How to Advance Your Career with a Doctorate in Special Education

James Paterson
James Paterson
MS in School Counseling , Johns Hopkins University, Maryland

As the field of education continues to identify more students who could be eligible for special education services and provides expanded and more effective programs for them, graduate degrees in the field grow in popularity – including a special education doctorate.

The National Education Association (NEA) notes that the number of students receiving special education services has grown dramatically, and it is among a number of key education institutions calling for better services and more educational opportunities for them. Meanwhile, a chronic shortage of educators in the field seems to be getting worse, according to federal data.

A special education doctorate can lead graduates into one of the more than two dozen positions that the Council for Exceptional Children (CEC) identifies in the special education field, ranging from a teacher in Pre-K to college to a speech and language pathologist, occupational therapist or specialist in assistive technology.

Become an Administrator

With experience in special education, a doctorate can also lead to positions as the director or administrator of an exceptional student program.

US News reports that more than half of the teachers in the field obtain graduate degrees, especially if they want to become instructional coordinators or program directors. CEC also notes that in many cases to move into a position as a director of a special education program will require a doctorate.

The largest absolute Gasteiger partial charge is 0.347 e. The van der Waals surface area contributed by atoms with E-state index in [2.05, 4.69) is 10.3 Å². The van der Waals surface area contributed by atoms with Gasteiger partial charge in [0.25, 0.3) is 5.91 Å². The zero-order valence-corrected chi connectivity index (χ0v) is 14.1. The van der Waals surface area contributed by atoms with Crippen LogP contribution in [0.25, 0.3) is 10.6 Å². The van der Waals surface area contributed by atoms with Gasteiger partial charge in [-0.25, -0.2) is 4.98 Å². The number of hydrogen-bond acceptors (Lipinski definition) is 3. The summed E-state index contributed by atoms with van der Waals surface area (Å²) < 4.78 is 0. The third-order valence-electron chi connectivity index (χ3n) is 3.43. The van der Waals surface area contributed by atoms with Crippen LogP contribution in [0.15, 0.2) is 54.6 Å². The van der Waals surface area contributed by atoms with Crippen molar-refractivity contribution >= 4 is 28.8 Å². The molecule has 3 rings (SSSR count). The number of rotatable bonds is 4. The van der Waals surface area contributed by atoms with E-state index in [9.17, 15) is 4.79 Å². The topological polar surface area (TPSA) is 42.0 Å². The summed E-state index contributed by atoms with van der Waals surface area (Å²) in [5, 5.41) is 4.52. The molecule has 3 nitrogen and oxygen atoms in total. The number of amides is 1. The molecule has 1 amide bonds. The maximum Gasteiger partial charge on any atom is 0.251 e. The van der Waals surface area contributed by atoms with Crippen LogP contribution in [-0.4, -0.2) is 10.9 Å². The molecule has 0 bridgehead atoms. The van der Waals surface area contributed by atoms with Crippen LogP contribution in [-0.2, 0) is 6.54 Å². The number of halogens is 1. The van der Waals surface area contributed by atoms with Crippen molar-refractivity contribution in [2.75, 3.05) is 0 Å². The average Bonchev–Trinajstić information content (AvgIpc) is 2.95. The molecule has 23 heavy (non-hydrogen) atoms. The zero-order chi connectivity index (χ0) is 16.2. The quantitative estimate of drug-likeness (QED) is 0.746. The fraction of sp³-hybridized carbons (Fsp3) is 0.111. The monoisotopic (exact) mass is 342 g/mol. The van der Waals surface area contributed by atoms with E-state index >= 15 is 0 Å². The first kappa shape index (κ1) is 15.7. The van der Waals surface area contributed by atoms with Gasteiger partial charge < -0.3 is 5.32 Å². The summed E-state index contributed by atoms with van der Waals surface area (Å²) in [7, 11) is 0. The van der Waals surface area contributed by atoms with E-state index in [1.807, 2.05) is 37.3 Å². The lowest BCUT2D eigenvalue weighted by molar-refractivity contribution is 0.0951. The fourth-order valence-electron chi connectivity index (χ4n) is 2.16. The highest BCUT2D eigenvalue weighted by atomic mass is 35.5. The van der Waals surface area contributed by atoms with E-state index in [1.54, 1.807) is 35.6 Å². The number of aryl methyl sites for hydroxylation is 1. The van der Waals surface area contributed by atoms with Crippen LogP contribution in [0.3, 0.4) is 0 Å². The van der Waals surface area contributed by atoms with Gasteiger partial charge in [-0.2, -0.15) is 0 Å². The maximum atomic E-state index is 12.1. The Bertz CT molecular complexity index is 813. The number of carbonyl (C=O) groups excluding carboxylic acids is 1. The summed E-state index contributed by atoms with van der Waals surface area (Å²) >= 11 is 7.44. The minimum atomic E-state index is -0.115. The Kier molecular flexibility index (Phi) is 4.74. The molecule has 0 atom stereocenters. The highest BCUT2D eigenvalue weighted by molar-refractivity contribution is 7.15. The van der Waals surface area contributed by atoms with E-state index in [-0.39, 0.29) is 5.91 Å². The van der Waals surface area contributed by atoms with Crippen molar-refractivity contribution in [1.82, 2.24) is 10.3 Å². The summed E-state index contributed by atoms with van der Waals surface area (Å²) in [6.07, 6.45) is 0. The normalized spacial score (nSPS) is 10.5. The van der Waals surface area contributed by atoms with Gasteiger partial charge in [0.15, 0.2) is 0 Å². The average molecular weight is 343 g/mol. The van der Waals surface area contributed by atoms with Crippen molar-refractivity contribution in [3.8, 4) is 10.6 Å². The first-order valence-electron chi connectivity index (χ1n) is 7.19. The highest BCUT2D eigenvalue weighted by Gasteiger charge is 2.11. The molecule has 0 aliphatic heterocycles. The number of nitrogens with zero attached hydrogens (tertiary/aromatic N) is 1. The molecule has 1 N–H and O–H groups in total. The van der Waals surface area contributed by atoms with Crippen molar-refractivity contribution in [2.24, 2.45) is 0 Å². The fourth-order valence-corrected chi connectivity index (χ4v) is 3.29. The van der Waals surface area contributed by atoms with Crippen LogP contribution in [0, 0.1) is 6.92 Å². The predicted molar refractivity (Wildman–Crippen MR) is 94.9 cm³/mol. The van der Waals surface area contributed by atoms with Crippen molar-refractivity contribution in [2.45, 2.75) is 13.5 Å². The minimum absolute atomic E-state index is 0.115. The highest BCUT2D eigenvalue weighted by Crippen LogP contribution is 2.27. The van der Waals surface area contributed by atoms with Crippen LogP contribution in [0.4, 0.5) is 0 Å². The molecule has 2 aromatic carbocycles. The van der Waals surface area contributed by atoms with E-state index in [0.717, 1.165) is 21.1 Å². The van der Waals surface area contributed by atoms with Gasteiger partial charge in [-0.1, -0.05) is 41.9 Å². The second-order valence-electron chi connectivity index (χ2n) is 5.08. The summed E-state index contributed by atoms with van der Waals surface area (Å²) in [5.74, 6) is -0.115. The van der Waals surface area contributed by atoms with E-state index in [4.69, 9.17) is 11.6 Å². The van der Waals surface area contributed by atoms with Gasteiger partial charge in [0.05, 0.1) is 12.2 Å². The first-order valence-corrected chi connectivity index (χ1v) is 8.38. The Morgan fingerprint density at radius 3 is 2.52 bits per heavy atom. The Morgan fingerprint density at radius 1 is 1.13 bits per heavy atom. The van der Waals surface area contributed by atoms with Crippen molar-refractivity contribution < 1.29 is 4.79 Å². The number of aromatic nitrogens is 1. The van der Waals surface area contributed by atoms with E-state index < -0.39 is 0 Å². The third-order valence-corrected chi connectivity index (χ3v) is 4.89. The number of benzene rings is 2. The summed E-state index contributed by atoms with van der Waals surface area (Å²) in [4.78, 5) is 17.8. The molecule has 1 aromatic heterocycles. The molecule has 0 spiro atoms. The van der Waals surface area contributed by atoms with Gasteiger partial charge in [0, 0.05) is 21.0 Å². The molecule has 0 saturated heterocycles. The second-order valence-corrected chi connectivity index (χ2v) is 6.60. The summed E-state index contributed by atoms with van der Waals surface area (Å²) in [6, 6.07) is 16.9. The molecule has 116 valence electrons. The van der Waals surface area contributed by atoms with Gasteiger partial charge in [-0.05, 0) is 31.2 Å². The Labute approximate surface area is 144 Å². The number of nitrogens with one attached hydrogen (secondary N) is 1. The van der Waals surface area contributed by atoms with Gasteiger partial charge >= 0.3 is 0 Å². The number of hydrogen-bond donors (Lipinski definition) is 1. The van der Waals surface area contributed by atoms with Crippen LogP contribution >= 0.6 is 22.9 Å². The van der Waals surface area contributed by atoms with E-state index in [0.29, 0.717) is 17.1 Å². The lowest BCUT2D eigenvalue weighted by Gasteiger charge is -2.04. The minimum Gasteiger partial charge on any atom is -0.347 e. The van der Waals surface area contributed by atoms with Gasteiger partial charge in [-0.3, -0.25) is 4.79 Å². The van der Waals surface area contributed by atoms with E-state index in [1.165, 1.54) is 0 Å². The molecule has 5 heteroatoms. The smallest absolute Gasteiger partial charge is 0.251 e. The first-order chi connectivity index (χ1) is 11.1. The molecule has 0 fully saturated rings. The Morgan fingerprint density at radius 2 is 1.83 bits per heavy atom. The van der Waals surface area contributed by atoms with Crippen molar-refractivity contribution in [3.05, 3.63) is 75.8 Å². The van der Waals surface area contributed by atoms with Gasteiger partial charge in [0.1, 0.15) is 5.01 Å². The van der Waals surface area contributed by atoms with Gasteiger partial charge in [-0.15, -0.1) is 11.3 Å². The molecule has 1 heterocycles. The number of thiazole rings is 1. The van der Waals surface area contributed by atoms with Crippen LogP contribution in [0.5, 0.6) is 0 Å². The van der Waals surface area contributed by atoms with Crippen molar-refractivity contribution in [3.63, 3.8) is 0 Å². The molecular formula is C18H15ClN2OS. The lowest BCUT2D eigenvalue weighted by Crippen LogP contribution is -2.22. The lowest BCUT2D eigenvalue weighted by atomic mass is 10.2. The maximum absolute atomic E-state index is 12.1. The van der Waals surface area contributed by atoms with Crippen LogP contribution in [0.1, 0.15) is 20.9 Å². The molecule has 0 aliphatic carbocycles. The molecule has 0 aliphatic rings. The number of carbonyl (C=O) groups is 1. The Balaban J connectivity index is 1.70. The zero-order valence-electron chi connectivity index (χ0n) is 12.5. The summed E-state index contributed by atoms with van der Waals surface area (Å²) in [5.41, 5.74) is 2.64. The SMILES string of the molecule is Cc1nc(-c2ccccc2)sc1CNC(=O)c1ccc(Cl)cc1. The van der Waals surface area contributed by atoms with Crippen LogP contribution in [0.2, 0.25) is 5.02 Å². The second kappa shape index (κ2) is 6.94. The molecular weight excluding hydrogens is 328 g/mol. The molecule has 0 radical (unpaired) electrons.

“Special education administrators oversee school district special education programs,” CEC explains. “They assist with program administration, ensure the quality of special education services, and work with teachers and parents in the education process.” But it notes they must also be familiar with compliance monitoring, overseeing assistive technology programs, planning district-wide professional development, and working with families and legal advocates.

With a doctorate, students also could be involved in the wide variety of research in the growing field, most likely from a position with a non-profit or at a university, where they could also teach undergraduates.

In any of the pathways, a doctorate leads to an increased salary, higher level positions and more engaging work in the field, experts say.


Prerequisites include completion of a master’s degree, typically with a GPA of at least 3.0 and acceptable graduate record exam scores. Some programs will require professional experience in an education setting.

The specific courses required may vary, but Concordia University Chicago lists these goals for its students during their studies:

  • Develop the abilities for research and critical thinking in the field of special education, with a theoretical and practical knowledge.
  • Develop competency in special education leadership, curriculum modification and program evaluation.
  • Improve understanding of the needs of families as it relates to special services.
  • Understand the role of advocacy in supporting key stakeholders.
  • Support and lead reform and change efforts related to teacher development in special education.
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